After a full day of judging on the first day of last year’s inaugural Pre-Green Incentive Program Championship (Ky.), held Aug. 14-15, Don Stewart logged onto his Facebook account and posted about his issues with the day’s events and the championship format.
Stewart, who was only judging Day 1 of that championship, stated in his post that the format of the class wasn’t ideal—the first day was too long, and the two classes each horse jumped on the first day were held back-to-back, with more than 200 rounds and their scores for judges to track—and the distances set in the lines didn’t help the horses jump best. He jokingly noted that judges didn’t receive enough bathroom breaks. His post, set to be seen by “friends only,” garnered 243 likes.
Torano, who also judged the first day and the next day as well, “liked” Stewart’s post on Facebook. “Can’t you do more than the ‘like’ button?” asked Stewart. “You said it all,” Torano responded. Both Torano and Stewart also judged the USHJA International Hunter Derby Championship, held at the same Kentucky Horse Park venue, Aug. 16-17.
Fast forward several months, and Torano, a USEF R judge, received a letter from the U.S. Equestrian Federation in the mail. In the letter, it stated he was being censured and fined $500, unless he chose to respond to it with legal action, after he “added negative comments to a thread on Facebook regarding the format of the inaugural pre-green incentive championship, developed by USHJA.”
The rule referenced was Chapter 7, GR702.1d, which states: “A violation is any act prejudicial to the best interests of the Federation, including but not limited to the following: Acting or inciting or permitting any other to act in a manner contrary to the rules of the Federation, or in a manner deemed improper, unethical, dishonest, unsportsmanlike or intemperate, or prejudicial to the best interests of the sport and the Federation.”
Torano decided to accept his censure and the fine, since he knew fighting it would cost significantly more than $500, and it also wouldn’t guarantee a victory. His censure was listed in the June USEF Hearing Committee administrative penalties.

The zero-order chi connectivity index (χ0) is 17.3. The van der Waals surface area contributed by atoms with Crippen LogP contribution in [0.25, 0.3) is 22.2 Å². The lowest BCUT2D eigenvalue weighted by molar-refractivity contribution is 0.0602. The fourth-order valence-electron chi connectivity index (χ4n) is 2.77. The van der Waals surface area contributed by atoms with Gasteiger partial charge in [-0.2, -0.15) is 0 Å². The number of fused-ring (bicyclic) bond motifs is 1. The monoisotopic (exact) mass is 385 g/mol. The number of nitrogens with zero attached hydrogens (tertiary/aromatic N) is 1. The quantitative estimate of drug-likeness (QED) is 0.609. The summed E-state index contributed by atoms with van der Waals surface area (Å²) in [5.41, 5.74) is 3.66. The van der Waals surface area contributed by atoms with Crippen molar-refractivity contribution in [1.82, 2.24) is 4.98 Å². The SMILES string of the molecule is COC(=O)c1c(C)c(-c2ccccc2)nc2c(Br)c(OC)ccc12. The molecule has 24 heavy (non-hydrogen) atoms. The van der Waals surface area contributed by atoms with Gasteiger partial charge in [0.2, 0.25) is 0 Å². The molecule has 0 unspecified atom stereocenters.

“The U.S. Equestrian Federation does not have a social media policy for licensed officials,” said Sonja Keating, senior vice president and general counsel for the USEF. “But we do have standards of conduct and professionalism that are expected of the officials during the execution of their duties. When those standards are breached, we must take action and hold the official accountable.”
But Torano still believes the situation was mishandled by the USEF.
“I think it worries everybody,” said Torano. “Whatever happened to freedom of speech? There’s no freedom of speech if you can’t say how you feel. We’re trying to do what we can to make the sport better. We’re not judging these events for the money. I do it to give back to the sport. We’re giving back, but then we’re being punished. It’s a little bit of a slap in the face.
“They said I posted negative comments, and that’s a total untruth,” he added. “Their censure was totally inaccurate.”
Stewart, who received a similar letter from USEF, has hired a lawyer and is fighting his censure and fine. He was one of the founding members of and a financial contributor to the USHJA Pre-Green Incentive Program in late 2012.
“The format was totally unacceptable. I tried to say something, and no one would listen,” he said of the 2013 pre-green championship. “I was expecting an apology letter [from USEF], and then I get a letter they’re going to fine me. I’m not going to just roll over and accept it. I don’t want my name in print saying I did anything wrong. No one I’ve talked to thinks it’s wrong.”
Stewart serves on the USHJA Hunter Development Task Force. Neither Stewart nor Torano are judging this year’s USHJA Pre-Green Incentive Program Championship, scheduled for Aug. 12-14. This year the first two rounds are held on separate days.
“We don’t discuss anything about how [the pre-green championship] was done poorly last year. It’s the same old smoke and mirrors, where everything gets done behind closed doors. There’s no transparency,” he said.
Other notable June USEF hearing committee rulings and administrative penalties:
Travis Lubow (Nashville, Tenn.), as trainer, exhibited the horse Petra at the 2013 Upperville Colt and Horse Show (Va.) after it had been administered and/or contained in its body gamma-aminobutyric acid (GABA) in excess of normal physiological levels.
Lubow was fined $5,000, he is suspended for five months, starting June 1, 2015, and terminating midnight Oct. 31, 2015. During his suspension he’s forbidden from taking part in any USEF-licensed competitions as exhibitor, participant or spectator. Read more about Lubow’s penalty on the USEF website.
Shane George (Magnolia, Texas), as trainer, exhibited the horse Montgomery at the 2013 Kentucky Spring Horse Show after it was administered and/or contained in its body benzoylecgonine and ecgonine methyl ester, two major urinary metabolites of cocaine.
George was fined $2,000, and he’ll be suspended from April 1, 2015, through midnight of May 31, 2015. Read the details of his penalty on the USEF website.
Caroline Lloyd (East Hampton, N.Y.) competed the horse Saphir in the pre-green hunter division in 2013. However, according to USEF records, the horse was shown in classes and/or divisions in 2011 and 2012 that made it ineligible to be shown in the division in 2013. Lloyd must pay a $300 fine to each of the seven competitions and return all prize money, ribbons and prizes.